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Ground plane isolation question

  1. May 2, 2008 #1
    Hello All,

    I was talking to a friend about how to properly isolate a digital board from a high-powered output stage. The output stage in my application make square wave pulses that can be as high as 500V. So my first thought was to galvonically isolate the output stage circuitry from the digital board which contains a microcontroller to run it all.

    Up to this point, I figured that a simple isolator (like the IL710) would work great. They are fast, and have 2500V of isolation between the input and output.

    But my friend mentioned that there should be a 10 ohm resistor between the two ground planes of the digital and output stage board to keep a static voltage from building up and poping the isolator IC.

    But I'm thinking that if you connect the ground planes at all, then it is kind of defeating the purpose of the isolation in the first place. But at the same time, I recognize the issue with the static voltage buildup. How do I deal with such a problem?

    Thanks,
    Jason O
     
  2. jcsd
  3. May 2, 2008 #2

    berkeman

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    Staff: Mentor

    The value is just off. He probably meant more like 10 MegOhm, or 1MegOhm would work too. Bleeding off static charge doesn't take a low value resistor.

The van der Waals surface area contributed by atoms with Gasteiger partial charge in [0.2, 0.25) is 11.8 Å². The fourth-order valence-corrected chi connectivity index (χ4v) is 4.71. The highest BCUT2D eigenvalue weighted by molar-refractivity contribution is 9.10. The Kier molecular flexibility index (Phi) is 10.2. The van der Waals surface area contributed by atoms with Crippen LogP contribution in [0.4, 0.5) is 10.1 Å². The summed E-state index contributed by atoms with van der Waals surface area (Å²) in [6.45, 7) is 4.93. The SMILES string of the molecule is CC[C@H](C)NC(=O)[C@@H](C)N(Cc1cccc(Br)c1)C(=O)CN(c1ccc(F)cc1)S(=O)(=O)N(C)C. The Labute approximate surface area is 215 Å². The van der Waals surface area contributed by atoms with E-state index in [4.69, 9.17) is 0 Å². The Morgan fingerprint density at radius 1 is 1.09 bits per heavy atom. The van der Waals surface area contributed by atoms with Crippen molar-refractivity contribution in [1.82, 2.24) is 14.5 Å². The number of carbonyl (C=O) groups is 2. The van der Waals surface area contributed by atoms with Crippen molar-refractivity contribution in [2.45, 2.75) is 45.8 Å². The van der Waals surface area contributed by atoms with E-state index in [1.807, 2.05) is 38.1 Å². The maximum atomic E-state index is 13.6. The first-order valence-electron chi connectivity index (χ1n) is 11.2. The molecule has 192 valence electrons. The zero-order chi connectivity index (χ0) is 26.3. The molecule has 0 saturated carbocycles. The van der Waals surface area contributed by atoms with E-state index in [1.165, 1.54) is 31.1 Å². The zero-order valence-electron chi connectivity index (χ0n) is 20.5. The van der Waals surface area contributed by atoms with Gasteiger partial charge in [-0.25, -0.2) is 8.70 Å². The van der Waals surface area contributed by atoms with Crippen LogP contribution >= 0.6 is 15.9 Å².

4. May 2, 2008 #3
    Ok, that makes sense. Is this what is commonly done in isolation situations? Will having the high value resistor still block fast transients from crossing into the digital side and blowing stuff up? I do have a lot of bypass caps and TVSs on the chips to prevent this from happening but maybe I'm just being paranoid....
     
  5. May 2, 2008 #4

    berkeman

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    Staff: Mentor

    Depends on the isolation requirements (like, is it for UL approval of an AC Mains powered device, or isolation of analog and digital sections of a device for noise coupling issues, etc.).

    A high-value bleed resistor is commonly used when you don't want static buildup between two things. Like between the shield and the twisted pair inside shielded twisted pair cable, for example.

    Often, just using a star ground configuration, with the two grounds connected only at one point (where the power supply is, for example) is sufficient to prevent noise coupling between two parts of a circuit.

    When you're following the UL rules for AC Mains isolation, there are spacing rules, and rules for the allowed resistance (big) and capacitance (very small) between primary and (SELV) secondary circuits.
     
    Last edited: May 3, 2008
  6. May 3, 2008 #5
    Ahhh interesting :smile: Thanks for the info
     
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